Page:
I am writing this letter in response to an article by Patrick Anderson that ran in Providence Business News recently (“Twenty years on, court ruling changes condo law,” Sept. 10, 2012).
The article raises important issues, addresses timely topics, and is valuable to condominium-unit owners, bankers and developers. With this in mind, I would like to take the opportunity to clarify a few items.
First, condominium-unit owners will in fact still be able to secure 30-year mortgages, and banks will continue to lend to them. This case concerns banks that lend to developers, not unit owners. One lesson learned from this case is that banks that lend money to developers need to remind their developer clients to exercise their rights to develop/finish the project within the time frame they set in the condominium declaration. Should either the developer or the bank that takes over a project neglect to exercise those rights within a timely manner, the property that they have placed a mortgage on would become the condominium association’s.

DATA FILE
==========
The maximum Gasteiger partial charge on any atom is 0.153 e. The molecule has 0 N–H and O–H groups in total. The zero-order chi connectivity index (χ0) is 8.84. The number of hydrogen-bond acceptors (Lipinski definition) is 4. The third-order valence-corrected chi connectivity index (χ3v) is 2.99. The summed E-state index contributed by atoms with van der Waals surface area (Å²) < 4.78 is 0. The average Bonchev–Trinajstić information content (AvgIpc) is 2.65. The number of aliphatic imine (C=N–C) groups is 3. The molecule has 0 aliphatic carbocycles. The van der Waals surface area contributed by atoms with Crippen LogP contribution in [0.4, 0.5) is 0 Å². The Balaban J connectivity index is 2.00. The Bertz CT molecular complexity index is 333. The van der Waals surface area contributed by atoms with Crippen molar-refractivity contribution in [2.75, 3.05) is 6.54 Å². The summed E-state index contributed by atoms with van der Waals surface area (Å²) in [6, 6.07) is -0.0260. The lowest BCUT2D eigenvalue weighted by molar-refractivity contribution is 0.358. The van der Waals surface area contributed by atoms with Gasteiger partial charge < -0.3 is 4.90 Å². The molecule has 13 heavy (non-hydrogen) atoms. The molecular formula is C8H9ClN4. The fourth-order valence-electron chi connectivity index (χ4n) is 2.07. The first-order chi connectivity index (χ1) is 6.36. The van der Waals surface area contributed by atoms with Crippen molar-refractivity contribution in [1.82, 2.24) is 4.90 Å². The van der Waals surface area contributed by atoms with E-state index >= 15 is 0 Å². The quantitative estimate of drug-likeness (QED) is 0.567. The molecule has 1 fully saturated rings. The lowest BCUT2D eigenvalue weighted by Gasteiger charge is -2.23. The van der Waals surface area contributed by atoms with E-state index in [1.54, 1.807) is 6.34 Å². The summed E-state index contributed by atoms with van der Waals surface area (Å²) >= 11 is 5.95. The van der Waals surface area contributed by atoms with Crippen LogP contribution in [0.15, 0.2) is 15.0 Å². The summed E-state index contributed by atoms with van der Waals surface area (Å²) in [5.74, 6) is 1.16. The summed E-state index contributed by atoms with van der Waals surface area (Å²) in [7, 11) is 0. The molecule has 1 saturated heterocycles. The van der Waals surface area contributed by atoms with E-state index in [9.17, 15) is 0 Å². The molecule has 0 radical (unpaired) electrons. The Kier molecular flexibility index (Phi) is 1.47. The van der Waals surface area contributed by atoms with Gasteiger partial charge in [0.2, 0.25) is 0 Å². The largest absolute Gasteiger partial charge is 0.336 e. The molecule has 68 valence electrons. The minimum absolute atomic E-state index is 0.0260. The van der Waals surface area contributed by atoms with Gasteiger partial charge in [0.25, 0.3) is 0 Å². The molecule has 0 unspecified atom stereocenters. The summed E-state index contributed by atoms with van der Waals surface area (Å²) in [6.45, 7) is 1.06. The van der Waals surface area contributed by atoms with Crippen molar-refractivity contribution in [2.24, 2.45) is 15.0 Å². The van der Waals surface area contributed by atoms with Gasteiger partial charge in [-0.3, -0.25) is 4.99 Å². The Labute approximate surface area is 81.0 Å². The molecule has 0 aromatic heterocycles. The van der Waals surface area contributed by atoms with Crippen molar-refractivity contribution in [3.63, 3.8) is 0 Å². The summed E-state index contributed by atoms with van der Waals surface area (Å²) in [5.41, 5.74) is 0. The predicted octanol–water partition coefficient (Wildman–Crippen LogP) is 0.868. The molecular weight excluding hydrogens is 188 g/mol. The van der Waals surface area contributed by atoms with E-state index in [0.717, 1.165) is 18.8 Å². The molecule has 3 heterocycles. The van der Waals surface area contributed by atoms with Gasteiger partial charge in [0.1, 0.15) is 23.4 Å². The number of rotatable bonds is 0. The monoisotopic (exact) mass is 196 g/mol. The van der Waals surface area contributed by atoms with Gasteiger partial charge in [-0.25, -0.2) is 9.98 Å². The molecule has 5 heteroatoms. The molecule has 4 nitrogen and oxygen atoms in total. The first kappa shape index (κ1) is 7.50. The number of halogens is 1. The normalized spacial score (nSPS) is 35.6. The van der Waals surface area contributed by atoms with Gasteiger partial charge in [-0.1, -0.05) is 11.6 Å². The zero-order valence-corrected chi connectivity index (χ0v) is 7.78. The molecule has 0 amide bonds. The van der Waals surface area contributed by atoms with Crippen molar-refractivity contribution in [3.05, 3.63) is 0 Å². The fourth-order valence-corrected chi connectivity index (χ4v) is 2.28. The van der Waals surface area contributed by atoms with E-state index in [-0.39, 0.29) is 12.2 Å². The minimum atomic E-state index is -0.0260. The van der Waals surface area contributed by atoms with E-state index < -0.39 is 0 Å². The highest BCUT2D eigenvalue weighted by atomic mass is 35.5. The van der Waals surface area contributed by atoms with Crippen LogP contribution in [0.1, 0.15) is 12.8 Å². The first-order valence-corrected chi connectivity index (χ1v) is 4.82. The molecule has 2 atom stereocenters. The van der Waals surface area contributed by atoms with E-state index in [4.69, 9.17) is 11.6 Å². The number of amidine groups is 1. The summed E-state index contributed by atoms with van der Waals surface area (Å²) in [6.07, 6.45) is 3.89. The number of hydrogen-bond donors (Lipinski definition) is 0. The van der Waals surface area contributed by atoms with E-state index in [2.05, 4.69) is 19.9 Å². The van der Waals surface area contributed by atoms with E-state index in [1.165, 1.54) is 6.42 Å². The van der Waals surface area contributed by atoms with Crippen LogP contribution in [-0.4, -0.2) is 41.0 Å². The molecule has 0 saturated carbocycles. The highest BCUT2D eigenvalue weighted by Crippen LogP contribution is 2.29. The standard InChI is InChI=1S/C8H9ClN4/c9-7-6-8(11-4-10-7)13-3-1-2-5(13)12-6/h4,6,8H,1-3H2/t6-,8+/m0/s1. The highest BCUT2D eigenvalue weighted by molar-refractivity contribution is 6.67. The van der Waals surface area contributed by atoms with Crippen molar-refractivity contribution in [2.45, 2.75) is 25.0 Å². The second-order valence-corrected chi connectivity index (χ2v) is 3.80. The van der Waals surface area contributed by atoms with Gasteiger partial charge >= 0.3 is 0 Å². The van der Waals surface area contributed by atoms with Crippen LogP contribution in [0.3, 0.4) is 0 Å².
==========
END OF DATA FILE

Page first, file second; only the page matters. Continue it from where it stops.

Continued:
The second clarification is that the America Condominium Association case is different from the Bowen case. In the America case, the developer simply failed to develop the property within the given time frame, and in so doing, it became the property of the condominium-unit owners. In the Bowen case, there was no developer. Instead, the bank, and later the bank’s receiver, failed to develop the property and simply sold it to a third party, who, in turn, failed to develop the property within a given time frame.
Overall, it is the responsibility of banks to institute the proper safeguards before lending to a developer.